The problem? Women live an average of five years longer than men, but have less invested — $70,000 less by the time they reach retirement, according to a 2019 report.
While encouraging women to invest is fine, the focus of much of this narrative seems to be focused on blaming women, while overlooking many of the real barriers they actually face to building wealth.
It’s a pattern that plays out repeatedly…
1. Identify the problem.
2. Blame the individual for engaging in a behavior that supposedly creates or reinforces the problem.
“Women fail to invest.”
“Women leave money on the table.”
3. Attribute that behavior to something inherent to the gender identity of that individual.
“Women aren’t confident.”
“Women are risk averse.”
4. Overlook the structural issues that actually create and reinforce the problem.
Experts may point to women's choices causing the investing gap -- but the data tell a different story.
An analysis by Fidelity Investments showed that on average, women actually saved a higher percentage of their paychecks at every salary level compared to their male counterparts. Not only that, but when they did invest, women earned a higher return on their investments.
But because men (on average) make significantly more than women — with white men earning nearly double the pay of Latina women — men do not have to invest as much of their earnings as a percentage in order to invest as much as women in real terms.
In other words, men aren’t better investors, they just have more money to invest.
Additionally, women are 2–3 times more likely to be responsible for the unpaid work of household labor and caregiving, which not only reduces the number of hours women are able to commit to the paid labor force, it can also reduce how much they’re able to set aside in wealth building vehicles like employer-sponsored retirement accounts.
This larger share of unpaid labor can also push many women into working part time, where they may no longer be offered retirement benefits through work, and therefore lose out on valuable wealth-building benefits like an employer 401k match. We saw this pattern on full display over the past year and a half, as pandemic stressors and childcare closures pushed hundreds of thousands of women out of the paid labor force.
The average value of company shares held by male employees was $104,902 as of 2018, compared to just $26,361 for women.
Not only do these differences play out in the bottom line, they can also play out in investing behaviors — notably, risk tolerance. Across genders, those with higher incomes have been found to have a higher risk tolerance. But because women generally earn less, they don’t have as much money available to risk.
When women who do earn more, their risk tolerance rises: One report found that 54 percent of women who earn more than $200,000 were willing to take “significant investment risk” to earn higher returns, compared with just 32 percent of the broader population of investors.
So it’s not that women are inherently more likely than men to be risk averse, it’s that their comparatively lesser earnings restrict their risk capacity.
Interestingly, women do perceive themselves to be less tolerant of risk, but in practice, they aren’t. A 2018 analysis by Stash, an investing app, found that 90% of female Stash users self-identified as having a low or medium risk tolerance, compared to 75% of men. But those numbers did not line up with their actual investment behavior. Roughly 50% of women invested in higher-risk investments on Stash — the same rate as men.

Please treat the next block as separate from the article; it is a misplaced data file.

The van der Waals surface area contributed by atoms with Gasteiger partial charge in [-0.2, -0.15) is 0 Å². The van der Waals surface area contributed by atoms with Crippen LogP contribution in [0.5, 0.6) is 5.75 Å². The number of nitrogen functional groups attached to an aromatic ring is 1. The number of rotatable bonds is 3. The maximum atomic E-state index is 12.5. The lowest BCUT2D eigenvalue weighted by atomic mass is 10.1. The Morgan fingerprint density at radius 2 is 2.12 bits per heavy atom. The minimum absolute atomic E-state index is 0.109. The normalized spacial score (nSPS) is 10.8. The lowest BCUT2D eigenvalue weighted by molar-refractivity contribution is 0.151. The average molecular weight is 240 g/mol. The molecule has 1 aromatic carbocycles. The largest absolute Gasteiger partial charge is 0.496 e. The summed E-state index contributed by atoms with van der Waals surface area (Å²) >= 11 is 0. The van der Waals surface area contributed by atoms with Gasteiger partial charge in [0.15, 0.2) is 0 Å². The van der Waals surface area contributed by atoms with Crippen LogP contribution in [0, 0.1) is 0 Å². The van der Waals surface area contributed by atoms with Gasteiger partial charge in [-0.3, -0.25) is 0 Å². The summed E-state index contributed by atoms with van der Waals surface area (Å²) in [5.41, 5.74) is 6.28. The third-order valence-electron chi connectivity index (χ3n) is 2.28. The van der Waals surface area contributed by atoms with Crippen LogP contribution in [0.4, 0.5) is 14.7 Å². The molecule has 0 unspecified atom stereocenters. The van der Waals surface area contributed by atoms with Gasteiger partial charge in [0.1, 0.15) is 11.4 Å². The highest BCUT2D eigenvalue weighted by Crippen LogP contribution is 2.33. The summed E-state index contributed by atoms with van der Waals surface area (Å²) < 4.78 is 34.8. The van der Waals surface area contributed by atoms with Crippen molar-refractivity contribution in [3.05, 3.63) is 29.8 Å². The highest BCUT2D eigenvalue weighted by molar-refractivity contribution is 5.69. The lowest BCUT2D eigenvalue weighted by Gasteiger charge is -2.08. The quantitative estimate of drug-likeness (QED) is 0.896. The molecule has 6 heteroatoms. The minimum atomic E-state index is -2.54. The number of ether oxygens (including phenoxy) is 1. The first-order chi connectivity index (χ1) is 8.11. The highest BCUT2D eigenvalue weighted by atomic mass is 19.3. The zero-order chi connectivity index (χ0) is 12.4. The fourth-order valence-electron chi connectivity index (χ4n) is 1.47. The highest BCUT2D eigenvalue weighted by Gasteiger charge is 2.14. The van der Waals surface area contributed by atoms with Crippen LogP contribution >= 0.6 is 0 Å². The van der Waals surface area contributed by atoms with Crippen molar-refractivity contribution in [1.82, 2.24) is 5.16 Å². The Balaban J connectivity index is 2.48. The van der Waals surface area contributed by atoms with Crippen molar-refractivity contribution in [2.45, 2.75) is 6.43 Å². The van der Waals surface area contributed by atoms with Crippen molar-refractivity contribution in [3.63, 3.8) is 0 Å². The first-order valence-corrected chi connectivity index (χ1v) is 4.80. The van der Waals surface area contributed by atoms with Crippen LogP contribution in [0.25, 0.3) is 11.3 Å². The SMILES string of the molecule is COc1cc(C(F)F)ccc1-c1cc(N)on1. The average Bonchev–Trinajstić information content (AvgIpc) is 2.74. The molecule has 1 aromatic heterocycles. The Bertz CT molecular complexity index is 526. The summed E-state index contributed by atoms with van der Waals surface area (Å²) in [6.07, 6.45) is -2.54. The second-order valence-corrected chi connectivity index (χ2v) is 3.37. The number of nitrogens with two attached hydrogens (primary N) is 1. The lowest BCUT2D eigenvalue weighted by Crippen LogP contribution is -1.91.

Similar findings have been replicated both before and since, with one meta-analysis of over 25 economic studies indicating that differences in risk tolerance between men and women are negligible and more likely to do with self-perception than actual behavior.
Like the surveys that indicate women are more risk averse than men, the frequently cited “gender confidence gap” relies on findings from self-reported surveys. Which, again, may be more of a reflection of what women have been taught to believe about themselves than their actual behavior.
For example, just 47% of women said they feel confident in their ability to manage their finances, compared to 61% of men in a 2020 study. In an earlier survey, 65% of college-educated men said they were comfortable managing their investments, compared to 35% of similarly educated women. But once again, actual behaviors suggest that women have greater confidence in practice.
For example, a recently released analysis from MIT found that investors who are male or over the age of 45, or who consider themselves as having “excellent investment experience,” are more likely to dump their portfolio in a downturn.
Similarly, a new Stash analysis found that male Stash customers were 17% more likely to “panic sell” their investments during the early months of the pandemic compared to female Stash customers. In fact, female Stash investors were 63% more likely than men to increase their retirement investments during the pandemic.
What’s worse: The data suggest that women are already internalizing the narrative that their own confidence and tolerance for risk are to blame for these gaps. With this continued focus on the individual, not only do we perpetuate self-blame, we overlook the real barriers to closing the gender investing and wealth gaps.
Sound off: What's the most irritating thing you’ve read or heard about why "women don’t invest"?
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Until next time!
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